Following the federal standards also ensures participation in the Community Rating System, which offers residents an insurance discount based on their municipality’s ranking.  

The primary focus of compliance for residential construction is elevation, according to Vafier. 

“Each structure has to be elevated to a certain point; it’s called the reference level,” he said. 

The reference level refers to base flood elevation – the elevation that floodwaters are expected to rise to during a 1% annual chance flood – plus two additional feet of elevation or freeboard, said Kathryn Thurston, the floodplain administrator for the city of Wilmington.  

In coastal high-hazard areas, floodplain regulations limit uses allowed below the reference level and require walls that will break away during a storm surge to limit broader-scale damage to the home.  

Homes farther inland but still in the floodplain must have elevated vent areas that allow water to flow underneath the home. 

A state’s building codes are put to the test every three years when the Insurance Institute for Business and Home Safety (IBHS), a South Carolina-based nonprofit research firm, issues a report it calls Rating the States. 

The report evaluates 18 states along the Atlantic and Gulf coasts based on three criteria: residential building code adoption, education and training of building code officials and contractor training and licensing.  

In its recently released 2024 report, North Carolina ranked No. 8. Although still a state with a “good” score, two key factors contributed to North Carolina’s score declining from 88 to 85 between 2021 and 2024, said Ian Giammanco, the managing director of standards and data analytics and the lead meteorologist with IBHS.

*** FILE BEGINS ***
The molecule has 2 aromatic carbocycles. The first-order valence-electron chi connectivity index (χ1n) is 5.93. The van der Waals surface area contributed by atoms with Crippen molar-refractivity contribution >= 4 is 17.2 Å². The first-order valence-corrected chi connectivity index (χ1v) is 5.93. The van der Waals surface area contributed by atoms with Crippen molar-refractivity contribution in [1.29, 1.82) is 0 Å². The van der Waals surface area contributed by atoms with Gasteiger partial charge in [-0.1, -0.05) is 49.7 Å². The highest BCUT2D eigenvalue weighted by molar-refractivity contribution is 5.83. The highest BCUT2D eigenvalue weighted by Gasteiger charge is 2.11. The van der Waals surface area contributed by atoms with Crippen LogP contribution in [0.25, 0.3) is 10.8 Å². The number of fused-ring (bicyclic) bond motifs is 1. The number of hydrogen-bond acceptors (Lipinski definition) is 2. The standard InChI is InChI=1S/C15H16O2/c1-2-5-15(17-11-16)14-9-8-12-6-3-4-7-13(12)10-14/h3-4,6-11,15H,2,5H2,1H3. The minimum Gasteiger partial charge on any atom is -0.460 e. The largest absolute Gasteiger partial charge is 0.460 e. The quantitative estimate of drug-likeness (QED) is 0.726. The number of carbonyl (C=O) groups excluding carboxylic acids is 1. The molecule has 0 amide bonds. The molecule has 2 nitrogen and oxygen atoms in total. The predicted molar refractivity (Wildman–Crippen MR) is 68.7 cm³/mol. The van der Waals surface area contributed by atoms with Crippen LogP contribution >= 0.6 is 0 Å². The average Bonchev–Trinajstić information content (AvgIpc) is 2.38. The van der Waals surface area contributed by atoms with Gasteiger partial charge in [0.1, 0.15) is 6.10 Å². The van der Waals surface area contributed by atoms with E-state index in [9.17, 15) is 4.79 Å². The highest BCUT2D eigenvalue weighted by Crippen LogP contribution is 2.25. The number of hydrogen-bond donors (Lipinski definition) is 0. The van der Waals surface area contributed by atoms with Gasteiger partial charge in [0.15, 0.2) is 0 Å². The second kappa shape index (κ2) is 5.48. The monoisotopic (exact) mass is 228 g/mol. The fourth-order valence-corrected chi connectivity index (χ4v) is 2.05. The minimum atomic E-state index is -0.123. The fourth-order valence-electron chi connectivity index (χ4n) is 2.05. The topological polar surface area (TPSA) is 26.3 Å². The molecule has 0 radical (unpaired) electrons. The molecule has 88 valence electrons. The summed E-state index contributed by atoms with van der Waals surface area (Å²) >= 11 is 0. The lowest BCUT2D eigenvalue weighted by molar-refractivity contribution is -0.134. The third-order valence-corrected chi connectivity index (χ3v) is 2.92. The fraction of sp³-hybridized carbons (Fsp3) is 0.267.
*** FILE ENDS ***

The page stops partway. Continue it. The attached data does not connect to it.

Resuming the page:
The biggest contributing factor, Giammanco said, was the state legislature’s adoption of a building code moratorium that runs through 2031. State legislators overrode a veto from Gov. Roy Cooper last year to push through the legislation.  

“This would put (North Carolina) several cycles behind, which is of great concern to us,” Giammanco said.  

New codes are typically updated and adopted every three years to ensure the latest research and standards are applied to new construction. “It is just a way to maintain our building safety standards, which are our codes, to make sure new engineering is always getting put into them,” Giammanco said. 

North Carolina also decreased the area covered by a “wind-borne debris” zone along the coast, which means certain areas no longer need to comply with stringent resilience requirements – another move that impacted North Carolina’s overall score. 

In addition to building code standards, states and groups like IBHS have created programs to subsidize and incentivize improvements that can make homes more resilient.

IBHS helps subsidize the installation of fortified roofs for homes on the coast. Azalea Roofing participates in the program and has installed hundreds of fortified roofs in the Cape Fear region in recent years, said owner Jeff Finch. 

The design of a fortified roof considers how more traditional roofs fail, Finch said. For example, hurricane-force winds will usually damage the corners of a standard roof first, so fortified roofs add a drip edge that seals the shingles around their perimeter. Fortified roofs also use a sealed roof deck to prevent water from seeping through the roof and into the house. 

Finch said fortified roofs are becoming more common as incentives and grants become available, but they’re often still more expensive than traditional roofs. 

“Sometimes the dollars can get in the way of practicality,” Finch said. “You’re putting it in just in case. It’s not a matter of ‘if’ in this area; it’s more of a matter of ‘when.’ When do we get the next storm?”